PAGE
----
Files, Formats, Frequencies

Environment Variables

You need three environment variables to run this code: REFL_CODE, ORBITS, and EXE. If you are using the jupyter notebooks or the docker, they are defined for you. If you are working with pypi or github install, you must define them EVERY TIME YOU USE THE CODE. This is most easily done by setting them in your setup script, which on my machine is called .bashrc.

GPS/GNSS Data Formats

Input observation formats: the code only recognizes RINEX 2.11, RINEX 3 and NMEA input files.

RINEX 2.11

We strongly prefer that you use lower case filenames. This is the standard at global archives. They must have SNR data in them (S1, S2, etc) and have the receiver coordinates in the header. The files should follow these naming rules:

  • all lowercase

  • station name (4 characters) followed by day of year (3 characters) then 0.yyo where yy is the two character year.

  • Example: algo0500.21o where station name is algo on day of year 50 from the year 2021

Example filename : onsa0500.22o


While we support RINEX 3 files, we do not read the RINEX 3 file itself - we rely on the gfzrnx utility developed by Thomas Nischan at GFZ to translate from RINEX 3+ to RINEX 2.11 If you have RINEX 3 files, they should be all upper case (except for the extension rnx or crx).

Example filename: ONSA00SWE_R_20213050000_01D_30S_MO.rnx

  • station name (9 characters where the last 3 characters are the country), underscore

  • capital R or capital S , with underscore on either side

  • four character year

  • three character day of year

  • four zeroes, underscore,

  • 01D, underscore

  • ssS, underscore, M0.

  • followed by rnx (crx if it is Hatanaka format).

01D means it is one day. Some of the other parts of the very long station file name are no doubt useful, but they are not recognized by this code. By convention, these files may be gzipped but not unix compressed. If you want a generic translation program, you can try rinex3_rinex2. It has the requirement that you input the input and output file names.

For a few archives, we allow 1 sample per second files (which are all 15 minutes long).
Please see the rinex2snr documentation page.


NMEA formats can be translated to SNR using nmea2snr. Inputs are similar to rinex2snr: 4char station name, year, and day of year NMEA files are assumed to be stored as:

$REFL_CODE + /nmea/ABCD/2021/ABCD0030.21.A

for station ABCD in year 2021 and day of year 3.

NMEA files may be gzipped.

Additional information about nmea2snr is in the code.


We have tried our best to make the orbit files relatively invisible to users. But for the sake of completeness, we are either using broadcast navigation files in the RINEX 2.11 format or precise orbits in the sp3 format.


There are two key executables: CRX2RNX and gfzrnx. For notebook and docker users, these are installed for you. pypi/github users must install them. The utility installexe should take care of this. They are stored in the directory defined by the EXE environment variable.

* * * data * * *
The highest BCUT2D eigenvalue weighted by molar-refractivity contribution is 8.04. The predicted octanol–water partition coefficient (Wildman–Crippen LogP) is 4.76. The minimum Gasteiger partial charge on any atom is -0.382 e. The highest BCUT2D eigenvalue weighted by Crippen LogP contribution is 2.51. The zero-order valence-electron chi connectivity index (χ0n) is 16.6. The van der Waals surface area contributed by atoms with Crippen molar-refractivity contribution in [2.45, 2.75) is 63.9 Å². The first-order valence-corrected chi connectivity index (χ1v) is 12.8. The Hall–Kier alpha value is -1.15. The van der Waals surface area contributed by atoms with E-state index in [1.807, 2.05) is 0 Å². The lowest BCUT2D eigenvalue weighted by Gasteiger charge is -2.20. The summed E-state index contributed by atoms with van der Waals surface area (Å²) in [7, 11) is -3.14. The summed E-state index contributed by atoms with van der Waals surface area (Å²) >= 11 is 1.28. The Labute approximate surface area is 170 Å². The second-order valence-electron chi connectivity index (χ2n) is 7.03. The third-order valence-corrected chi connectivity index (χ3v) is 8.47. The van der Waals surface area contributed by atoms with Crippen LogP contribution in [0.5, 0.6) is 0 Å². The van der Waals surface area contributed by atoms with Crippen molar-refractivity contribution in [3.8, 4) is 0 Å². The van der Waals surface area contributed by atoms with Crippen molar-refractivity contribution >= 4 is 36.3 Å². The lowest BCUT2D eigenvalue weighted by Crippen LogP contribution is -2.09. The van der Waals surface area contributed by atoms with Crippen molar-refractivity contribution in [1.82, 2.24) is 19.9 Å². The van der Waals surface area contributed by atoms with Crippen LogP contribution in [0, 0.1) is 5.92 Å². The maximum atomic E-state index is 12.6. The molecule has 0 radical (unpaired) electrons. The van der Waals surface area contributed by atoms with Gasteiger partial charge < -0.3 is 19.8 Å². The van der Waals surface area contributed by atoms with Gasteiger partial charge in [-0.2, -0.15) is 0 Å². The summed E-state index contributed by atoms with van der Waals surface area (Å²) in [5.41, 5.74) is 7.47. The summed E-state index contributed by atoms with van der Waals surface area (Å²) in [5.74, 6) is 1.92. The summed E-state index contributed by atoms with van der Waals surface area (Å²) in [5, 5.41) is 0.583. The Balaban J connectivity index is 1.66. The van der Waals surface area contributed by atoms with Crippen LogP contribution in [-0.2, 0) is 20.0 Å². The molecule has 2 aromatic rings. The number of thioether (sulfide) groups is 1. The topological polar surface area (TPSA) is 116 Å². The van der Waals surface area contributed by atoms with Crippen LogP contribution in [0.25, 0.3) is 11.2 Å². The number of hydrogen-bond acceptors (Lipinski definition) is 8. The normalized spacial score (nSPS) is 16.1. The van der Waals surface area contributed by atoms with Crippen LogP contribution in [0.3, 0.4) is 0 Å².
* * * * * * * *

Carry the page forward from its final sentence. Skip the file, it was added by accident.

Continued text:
Where Files are Stored

File structure for station abcd in the year YYYY (last two characters YY), doy DDD:

  • REFL_CODE/input/abcd.json - instructions for gnssir analysis, refraction files

  • REFL_CODE/YYYY/snr/abcd/abcdDDD0.YY.snr66 - SNR files

  • REFL_CODE/YYYY/rinex/abcd/ - RINEX files can be stored here

  • REFL_CODE/YYYY/results/abcd/DDD.txt Lomb Scargle analysis goes here

  • REFL_CODE/YYYY/phase/abcd/DDD.txt phase analysis

  • REFL_CODE/Files/ - various output files and plots will be placed here

  • ORBITS/YYYY/nav/autoDDD0.YYn - GPS broadcast orbit file

  • ORBITS/YYYY/sp3/ - sp3 files of orbits - these use names from the archives.

RINEX files downloaded from archives are not stored by this code. In fact, quite the opposite. If they are being translated, they are deleted. Do not keep your only copy of RINEX files in your default directory.

You do not need precise orbits to do GNSS-IR. We only use them as a convenience. Generally we use multi-GNSS sp3 files. See the rinex2snr documentation for more details on the orbits you can use.

Some of the utilities and environmental products code store files in REFL_CODE/Files The locations of these files are always provided in the screen output.

The inputs to gnssir are generally stored in the REFL_CODE/input folder. This primarily means the Lomb Scargle data analysis inputs, i.e. the “json” files, e.g. p041.json for station p041. It also includes the refraction file (p041_refr.txt) that is created automatically. This calculation requires a set of parameters stored in a “pickle” format, gpt_1wA.pickle. This file should be automatically stored for you.

The SNR data format

The snr options are mostly based on the need to remove the “direct” signal. This is not related to a specific site mask and that is why the most frequently used options (99 and 66) have a maximum elevation angle of 30 degrees. The azimuth-specific mask is decided later when you run gnssir. The SNR choices are:

  • 66 is elevation angles less than 30 degrees (this is the default)

  • 99 is elevation angles of 5-30 degrees

  • 88 is all data